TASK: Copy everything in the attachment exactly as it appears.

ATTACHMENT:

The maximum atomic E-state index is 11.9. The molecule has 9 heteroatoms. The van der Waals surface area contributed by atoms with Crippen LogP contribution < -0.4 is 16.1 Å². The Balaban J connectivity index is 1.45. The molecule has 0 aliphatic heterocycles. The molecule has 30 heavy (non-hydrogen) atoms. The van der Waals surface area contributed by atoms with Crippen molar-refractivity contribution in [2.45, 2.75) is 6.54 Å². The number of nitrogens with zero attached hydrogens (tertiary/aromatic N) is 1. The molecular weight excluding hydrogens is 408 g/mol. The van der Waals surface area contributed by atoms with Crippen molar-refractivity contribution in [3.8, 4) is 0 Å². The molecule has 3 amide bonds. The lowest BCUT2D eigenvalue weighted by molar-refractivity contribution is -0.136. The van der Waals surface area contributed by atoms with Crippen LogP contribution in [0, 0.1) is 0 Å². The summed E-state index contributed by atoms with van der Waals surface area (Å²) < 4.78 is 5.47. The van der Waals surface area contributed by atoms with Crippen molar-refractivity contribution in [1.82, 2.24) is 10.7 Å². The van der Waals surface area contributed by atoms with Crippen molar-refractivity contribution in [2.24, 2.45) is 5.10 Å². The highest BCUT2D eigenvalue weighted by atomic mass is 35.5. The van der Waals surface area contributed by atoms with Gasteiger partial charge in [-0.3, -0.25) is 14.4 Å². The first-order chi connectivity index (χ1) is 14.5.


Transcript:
The maximum atomic E-state index is 11.9. The molecule has 9 heteroatoms. The van der Waals surface area contributed by atoms with Crippen LogP contribution < -0.4 is 16.1 Å². The Balaban J connectivity index is 1.45. The molecule has 0 aliphatic heterocycles. The molecule has 30 heavy (non-hydrogen) atoms. The van der Waals surface area contributed by atoms with Crippen molar-refractivity contribution in [2.45, 2.75) is 6.54 Å². The number of nitrogens with zero attached hydrogens (tertiary/aromatic N) is 1. The molecular weight excluding hydrogens is 408 g/mol. The van der Waals surface area contributed by atoms with Crippen molar-refractivity contribution in [3.8, 4) is 0 Å². The molecule has 3 amide bonds. The lowest BCUT2D eigenvalue weighted by molar-refractivity contribution is -0.136. The van der Waals surface area contributed by atoms with Crippen LogP contribution in [0, 0.1) is 0 Å². The summed E-state index contributed by atoms with van der Waals surface area (Å²) < 4.78 is 5.47. The van der Waals surface area contributed by atoms with Crippen molar-refractivity contribution in [1.82, 2.24) is 10.7 Å². The van der Waals surface area contributed by atoms with Crippen molar-refractivity contribution in [2.24, 2.45) is 5.10 Å². The highest BCUT2D eigenvalue weighted by atomic mass is 35.5. The van der Waals surface area contributed by atoms with Gasteiger partial charge in [-0.3, -0.25) is 14.4 Å². The first-order chi connectivity index (χ1) is 14.5.